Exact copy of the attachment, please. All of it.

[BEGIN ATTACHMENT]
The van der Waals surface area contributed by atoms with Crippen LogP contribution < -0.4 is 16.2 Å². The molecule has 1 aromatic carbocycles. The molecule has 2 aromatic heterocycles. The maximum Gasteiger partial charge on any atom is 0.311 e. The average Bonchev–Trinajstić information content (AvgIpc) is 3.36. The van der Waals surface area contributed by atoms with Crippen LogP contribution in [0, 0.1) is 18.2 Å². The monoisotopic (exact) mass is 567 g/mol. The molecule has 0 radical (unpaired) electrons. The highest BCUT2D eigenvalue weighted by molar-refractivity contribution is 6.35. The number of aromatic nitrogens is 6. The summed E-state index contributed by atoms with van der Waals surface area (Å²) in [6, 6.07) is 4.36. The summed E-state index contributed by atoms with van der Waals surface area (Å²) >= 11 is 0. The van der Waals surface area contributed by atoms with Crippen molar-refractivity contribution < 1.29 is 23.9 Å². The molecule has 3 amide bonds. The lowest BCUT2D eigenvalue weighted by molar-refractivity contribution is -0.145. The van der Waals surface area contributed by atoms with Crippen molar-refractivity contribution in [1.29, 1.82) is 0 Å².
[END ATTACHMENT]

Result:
The van der Waals surface area contributed by atoms with Crippen LogP contribution < -0.4 is 16.2 Å². The molecule has 1 aromatic carbocycles. The molecule has 2 aromatic heterocycles. The maximum Gasteiger partial charge on any atom is 0.311 e. The average Bonchev–Trinajstić information content (AvgIpc) is 3.36. The van der Waals surface area contributed by atoms with Crippen LogP contribution in [0, 0.1) is 18.2 Å². The monoisotopic (exact) mass is 567 g/mol. The molecule has 0 radical (unpaired) electrons. The highest BCUT2D eigenvalue weighted by molar-refractivity contribution is 6.35. The number of aromatic nitrogens is 6. The summed E-state index contributed by atoms with van der Waals surface area (Å²) in [6, 6.07) is 4.36. The summed E-state index contributed by atoms with van der Waals surface area (Å²) >= 11 is 0. The van der Waals surface area contributed by atoms with Crippen molar-refractivity contribution < 1.29 is 23.9 Å². The molecule has 3 amide bonds. The lowest BCUT2D eigenvalue weighted by molar-refractivity contribution is -0.145. The van der Waals surface area contributed by atoms with Crippen molar-refractivity contribution in [1.29, 1.82) is 0 Å².